Rabble Rouser

Lily Eskelsen Garcia is the new president of the NEA and she’s got something to say…


EduShyster: You recently met with President Obama. I’ll ask this first question on behalf of all of my readers: did you set him straight?

Eskelsen Garcia: I can tell you that I had an amazing opportunity to have a very short conversation with the President. I got to ride in the Presidential limo on the way to a labor rally in Milwaukee and I was able to tell him a little about the back-to-school tour I’ve been on and what I’m hearing from teachers. I told him that the constant testing is the number one issue and that teachers tell me again and again: *I’m so excited for school to start and I love my job. Now if I could just get these idiot tests out of the way so that I can actually teach.* I had a chance to express what I think are very honest, passionate and heartfelt responses of educators all over the country. I could see that the President’s wheels were turning.

EduShyster: You have such a remarkable personal story. You started your career as a cafeteria lunch lady and are now heading up the largest union in the country. 

Lily Eskelsen Garcia: Let me qualify that. I wasn’t actually a lunch lady—I was a salad girl. I didn’t have the status to work with the hot foods. Folks want to know what brought me here. That’s how it all started—in the cafeteria. I used to joke with my kids that they’d better be careful because I’d be the one picking who got to play them in the made-for-TV-movie. But everyone has a story. Everyone has joys and tragedies and disappointments in their lives. I think what’s unusual about my story is that, by all stereotypes, I’m not supposed to be here. I come from Utah!

lily class 2EduShyster: Your passion, along with the sharp way you’re talking about these issues, is winning you some serious admirers. My sister, a teacher in southern Illinois and an AFT member, keeps texting me: *you won’t believe what Lily just said :)*

Eskelsen Garcia: I try to be as clear as I need to be. That’s how I’ve always been, but when you have a title, all of a sudden people pay a different kind of attention to you. All I know is that I have a responsibility to express that this is really important, and express it in a way that people can understand. That’s something I learned how to do when I was teaching 6th graders. When you see a student bullying someone on the playground, you pull them aside and say *this is not going to happen in our school.* Without threatening, you have to convey that *she’s serious.*

EduShyster: I get the sense that your message about not being a fan of tying high-stakes consequences to standardized tests is sinking in. But I have to channel the skeptics here and ask about your vocal support of the Common Core. How can you—not just the NEA but you personally—be such a proponent of something that many teachers believe is basically a 50-state delivery system for high-stakes tests? You even have a Common Core app on your phone!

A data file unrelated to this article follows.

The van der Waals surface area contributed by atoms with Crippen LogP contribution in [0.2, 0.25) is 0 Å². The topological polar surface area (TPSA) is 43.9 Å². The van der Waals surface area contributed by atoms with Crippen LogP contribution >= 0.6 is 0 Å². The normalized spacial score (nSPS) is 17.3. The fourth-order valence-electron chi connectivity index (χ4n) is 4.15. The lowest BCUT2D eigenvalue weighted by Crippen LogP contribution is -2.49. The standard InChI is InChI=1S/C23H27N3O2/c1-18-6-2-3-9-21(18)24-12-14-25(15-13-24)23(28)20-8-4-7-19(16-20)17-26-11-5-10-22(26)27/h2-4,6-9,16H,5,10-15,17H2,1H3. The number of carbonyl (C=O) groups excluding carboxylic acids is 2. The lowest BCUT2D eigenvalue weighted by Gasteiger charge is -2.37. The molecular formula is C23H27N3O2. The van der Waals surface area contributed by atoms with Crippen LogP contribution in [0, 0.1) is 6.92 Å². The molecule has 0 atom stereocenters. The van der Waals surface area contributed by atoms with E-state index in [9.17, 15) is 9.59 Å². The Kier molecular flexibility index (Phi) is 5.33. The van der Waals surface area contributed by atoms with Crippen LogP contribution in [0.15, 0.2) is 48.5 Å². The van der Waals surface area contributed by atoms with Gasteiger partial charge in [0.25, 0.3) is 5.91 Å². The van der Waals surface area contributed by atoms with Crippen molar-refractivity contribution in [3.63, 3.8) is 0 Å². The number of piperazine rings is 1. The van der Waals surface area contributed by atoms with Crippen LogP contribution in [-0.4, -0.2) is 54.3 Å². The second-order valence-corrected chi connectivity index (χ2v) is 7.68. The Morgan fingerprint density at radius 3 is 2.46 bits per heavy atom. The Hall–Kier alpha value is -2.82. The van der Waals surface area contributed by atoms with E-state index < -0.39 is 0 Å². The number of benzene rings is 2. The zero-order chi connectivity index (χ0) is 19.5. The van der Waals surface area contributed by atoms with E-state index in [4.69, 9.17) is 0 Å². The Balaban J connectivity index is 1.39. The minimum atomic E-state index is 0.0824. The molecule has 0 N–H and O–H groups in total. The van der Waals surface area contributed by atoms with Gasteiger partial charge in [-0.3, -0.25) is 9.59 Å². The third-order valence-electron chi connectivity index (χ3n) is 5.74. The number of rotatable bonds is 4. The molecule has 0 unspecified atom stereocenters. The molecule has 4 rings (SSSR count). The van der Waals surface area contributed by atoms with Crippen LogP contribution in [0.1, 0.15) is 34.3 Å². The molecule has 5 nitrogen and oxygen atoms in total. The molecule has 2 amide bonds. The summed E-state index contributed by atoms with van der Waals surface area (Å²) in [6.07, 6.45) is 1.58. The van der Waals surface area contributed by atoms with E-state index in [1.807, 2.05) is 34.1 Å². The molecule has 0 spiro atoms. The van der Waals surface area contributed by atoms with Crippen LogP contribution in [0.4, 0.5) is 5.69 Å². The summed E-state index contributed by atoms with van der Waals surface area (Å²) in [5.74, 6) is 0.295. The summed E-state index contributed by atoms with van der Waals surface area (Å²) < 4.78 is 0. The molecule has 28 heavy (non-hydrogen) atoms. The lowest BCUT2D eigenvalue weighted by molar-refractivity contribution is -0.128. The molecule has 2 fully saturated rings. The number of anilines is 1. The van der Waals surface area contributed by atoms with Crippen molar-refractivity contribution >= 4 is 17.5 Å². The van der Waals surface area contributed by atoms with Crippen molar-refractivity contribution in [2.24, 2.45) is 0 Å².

Eskelsen Garcia: Everyone should have a Common Core app on their phones. But listen, I have this exact conversation with my best friend all the time. She hate, hate, hates the Common Core and she always says: *You know exactly what’s going to happen, Lily. You know the Common Core is just going to be turned into one more high-stakes punishment. It will be all about cut scores, you get fired, this kid doesn’t graduate.* I can’t disagree with her on that. She’s basically describing what happened in New York. Before teachers were even trained to know what was in the Common Core at their grade level, before they had time to do anything in a thoughtful way, it was clearly so much more important to have the cut scores and the punishments in place. But here’s what I tell my friend. Let’s say you could develop the perfect standards. They’re so perfect that everyone is throwing up confetti because that’s how perfect they are. And you find the perfect curriculum and you have text books that are aligned to these perfect standards. And you only have to give one test a year instead of a thousand of them. In other words, it’s perfect! But some politician says, *you get punished, you get a prize.* It’s not the standards. It’s not the curriculum. It is the high-stakes punishment that is hooked to them. That’s why people are so upset about the standards, because of the high-stakes punishment that’s now attached to them and that has corrupted what it means to teach. We have to get rid of that. 

lily guitarEduShyster: Well that sounds easy enough. How do we do it?

Eskelsen Garcia: So much of the resistance is bubbling up organically. I think the challenge for unions is to figure out how to organize the organic. Parents, principals’ associations, school boards—they’ve had it with excessive testing and the excessive consumption of time and resources. I’ve been down in Florida on our back-to-school tour and a school board in Lee County basically said *that’s it—we’re not going to do this testing anymore.* They had their hands slapped as a result, but their hearts were in the right place. You can bet that they were applauded by other school board groups all over the country. 

EduShyster: How did you personally end up becoming a union rabble rouser?